Spark plugs are quite long-lasting components that don’t have to be changed too often, but the typical interval is around 30,000 to 90,000 miles. Each automobile has its own timing for replacement.
This may be a simple task that can be completed without special tools or expertise, but you should beware since each spark plug position is different by the manufacturer. There may be problems such as big components or parts that are difficult to remove without specialized equipment to loosen them. For specifics on when to replace the spark plugs for your vehicle, consult your owner’s handbook or speak with an expert.
1996 1997 1998 1999 2000 2001 2002 Audi S8 Spark Plugs
|Info/Engine||4.2L 8-cyl Engine U AYS|
|OEM spark plug gap||0.032″ (0.81mm)|
|Change interval||40,000 miles|
|Best spark plug||NGK 6962 BKR6E V-Power Spark Plug|
|For models before 08.2016||NGK 7969 BKR6EKUB Multi-Ground Spark Plug|
2006 2007 2008 2009 2010 Audi S8 Spark Plugs
|Info/Engine||5.2L 10-cyl Engine BSM BXA|
|OEM spark plug gap||0.036″ (0.91mm)|
|Change interval||55,000 miles|
|Best spark plug||NGK 5547 PFR6W-TG Laser Platinum Spark Plug|
|For models before 08.2016||E3 E3.64 Spark Plug|
2011 2012 2013 2014 2015 2016 2017 Audi S8 Spark Plugs
|Info/Engine||4.0L 8-cyl Engine CTFA Turbo||4.0L 8-cyl Engine CGTA Turbo|
|OEM spark plug gap||0.028″ (0.71mm)||0.028″ (0.71mm)|
|Change interval||35,000 miles||35,000 miles|
|Best spark plug||NGK 91006 SILFER8C7ES Laser Iridium Spark Plug||NGK 91006 SILFER8C7ES Laser Iridium Spark Plug|
|For models before 08.2016||Denso 5346 IKH24 Iridium Power Spark Plug||Champion 9069 KEC6WYPB-1 Iridium Spark Plug|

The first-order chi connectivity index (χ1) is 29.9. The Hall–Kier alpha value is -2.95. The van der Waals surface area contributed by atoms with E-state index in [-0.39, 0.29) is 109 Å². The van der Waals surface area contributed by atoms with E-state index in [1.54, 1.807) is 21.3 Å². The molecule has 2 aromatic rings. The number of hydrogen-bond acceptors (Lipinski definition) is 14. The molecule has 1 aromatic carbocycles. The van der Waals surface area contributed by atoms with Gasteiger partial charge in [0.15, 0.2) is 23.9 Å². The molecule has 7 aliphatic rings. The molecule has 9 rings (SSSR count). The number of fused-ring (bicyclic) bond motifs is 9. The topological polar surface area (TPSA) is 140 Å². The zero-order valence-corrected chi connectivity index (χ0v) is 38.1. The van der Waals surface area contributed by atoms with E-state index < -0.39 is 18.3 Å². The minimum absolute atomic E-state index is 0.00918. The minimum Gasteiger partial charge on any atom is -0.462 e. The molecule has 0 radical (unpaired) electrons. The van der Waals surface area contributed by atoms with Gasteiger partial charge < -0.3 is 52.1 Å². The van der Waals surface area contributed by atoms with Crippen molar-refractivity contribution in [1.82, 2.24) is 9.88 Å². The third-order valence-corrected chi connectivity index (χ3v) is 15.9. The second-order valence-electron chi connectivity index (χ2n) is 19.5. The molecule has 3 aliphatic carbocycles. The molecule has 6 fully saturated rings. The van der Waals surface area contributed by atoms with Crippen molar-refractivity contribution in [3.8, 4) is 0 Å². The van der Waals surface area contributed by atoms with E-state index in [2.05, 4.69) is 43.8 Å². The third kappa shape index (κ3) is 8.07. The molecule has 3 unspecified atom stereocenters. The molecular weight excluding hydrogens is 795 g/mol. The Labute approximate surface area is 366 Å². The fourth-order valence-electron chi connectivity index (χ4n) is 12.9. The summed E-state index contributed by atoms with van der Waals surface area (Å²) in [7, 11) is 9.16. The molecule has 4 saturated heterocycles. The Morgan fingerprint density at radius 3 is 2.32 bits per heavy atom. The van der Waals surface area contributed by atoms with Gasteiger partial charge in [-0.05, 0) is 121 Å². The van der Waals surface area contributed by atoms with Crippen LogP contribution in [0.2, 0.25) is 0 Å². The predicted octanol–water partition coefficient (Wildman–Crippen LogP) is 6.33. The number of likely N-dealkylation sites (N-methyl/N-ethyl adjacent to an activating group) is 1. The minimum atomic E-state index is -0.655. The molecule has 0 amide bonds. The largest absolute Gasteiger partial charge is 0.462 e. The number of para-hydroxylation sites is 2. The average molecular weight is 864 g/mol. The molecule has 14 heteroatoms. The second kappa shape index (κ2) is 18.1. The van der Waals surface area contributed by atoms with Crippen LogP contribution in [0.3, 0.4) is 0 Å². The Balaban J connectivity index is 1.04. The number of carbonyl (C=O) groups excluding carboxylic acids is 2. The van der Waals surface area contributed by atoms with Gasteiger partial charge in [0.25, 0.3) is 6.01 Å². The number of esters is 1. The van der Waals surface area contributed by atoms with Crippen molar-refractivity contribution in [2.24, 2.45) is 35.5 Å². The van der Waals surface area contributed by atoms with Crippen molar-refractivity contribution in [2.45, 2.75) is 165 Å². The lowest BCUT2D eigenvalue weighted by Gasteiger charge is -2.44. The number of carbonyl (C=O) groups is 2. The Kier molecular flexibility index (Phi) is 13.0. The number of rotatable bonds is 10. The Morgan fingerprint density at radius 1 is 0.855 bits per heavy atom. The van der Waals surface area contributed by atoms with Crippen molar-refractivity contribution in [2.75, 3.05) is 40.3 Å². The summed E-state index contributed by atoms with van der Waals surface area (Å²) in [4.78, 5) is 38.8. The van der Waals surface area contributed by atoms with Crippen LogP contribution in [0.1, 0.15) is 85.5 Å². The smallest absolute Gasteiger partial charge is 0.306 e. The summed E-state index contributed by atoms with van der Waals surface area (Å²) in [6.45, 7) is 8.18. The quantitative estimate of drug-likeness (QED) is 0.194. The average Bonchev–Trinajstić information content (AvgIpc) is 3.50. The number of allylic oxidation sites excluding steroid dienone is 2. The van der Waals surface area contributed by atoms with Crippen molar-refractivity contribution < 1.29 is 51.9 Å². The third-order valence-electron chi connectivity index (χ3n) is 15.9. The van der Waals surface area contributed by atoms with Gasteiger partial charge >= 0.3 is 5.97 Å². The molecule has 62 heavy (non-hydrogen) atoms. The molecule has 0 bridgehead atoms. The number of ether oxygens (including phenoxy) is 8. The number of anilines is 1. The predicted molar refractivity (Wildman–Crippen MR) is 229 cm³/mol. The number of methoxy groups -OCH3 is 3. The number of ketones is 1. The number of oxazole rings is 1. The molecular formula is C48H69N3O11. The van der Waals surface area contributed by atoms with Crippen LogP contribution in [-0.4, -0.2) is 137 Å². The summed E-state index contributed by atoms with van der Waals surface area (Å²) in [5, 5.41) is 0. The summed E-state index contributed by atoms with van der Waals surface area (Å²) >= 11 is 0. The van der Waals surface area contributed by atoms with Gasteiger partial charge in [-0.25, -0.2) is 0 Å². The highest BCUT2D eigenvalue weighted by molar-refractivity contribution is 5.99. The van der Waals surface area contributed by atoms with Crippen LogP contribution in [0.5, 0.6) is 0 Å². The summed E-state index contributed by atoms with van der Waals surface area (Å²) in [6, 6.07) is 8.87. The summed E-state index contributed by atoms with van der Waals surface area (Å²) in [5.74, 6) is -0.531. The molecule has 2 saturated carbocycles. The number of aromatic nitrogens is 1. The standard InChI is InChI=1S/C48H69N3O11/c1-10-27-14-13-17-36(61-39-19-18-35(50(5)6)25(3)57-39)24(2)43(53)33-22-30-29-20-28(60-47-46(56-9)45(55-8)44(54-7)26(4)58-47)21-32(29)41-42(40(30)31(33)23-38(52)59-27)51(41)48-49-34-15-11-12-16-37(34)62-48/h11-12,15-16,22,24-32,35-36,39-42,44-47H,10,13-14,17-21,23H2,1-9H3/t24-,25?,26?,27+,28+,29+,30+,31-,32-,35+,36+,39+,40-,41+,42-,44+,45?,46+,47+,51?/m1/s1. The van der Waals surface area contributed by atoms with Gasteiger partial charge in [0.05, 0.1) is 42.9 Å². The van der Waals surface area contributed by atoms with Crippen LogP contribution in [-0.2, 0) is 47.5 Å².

2018 2019 2020 2021 2022 Audi S8 Spark Plugs
|Info/Engine||4.0L 8-cyl Engine CWWB Turbo||4.0L 8-cyl Engine DDTA Turbo|
|OEM spark plug gap||–||0.028″ (0.71mm)|
|Change interval||–||30,000 miles|
|Best spark plug||–||NGK 91006 SILFER8C7ES Laser Iridium Spark Plug|
|For models before 08.2016||–||Champion 9069 KEC6WYPB-1 Iridium Spark Plug|
Spark plugs should be the same size and type as the original (same hex size, diameter, thread pitch, and length), with a similar “heat range” (hot enough to resist fouling when the plug is cold, and cool enough to resist pre-ignition when the plug is hot).
When looking for spark plugs, you need to consider which material is best for your needs. Copper is ideal for older vehicles with a distributor-based ignition and low volts. Platinum and iridium are the greatest choices for engines without distributors. platinum has an excellent balance of economy, performance, and longevity. Iridium offers a significantly better combination at a greater price. In the end, follow your automobile manufacturer’s recommendations when using the plug supplied.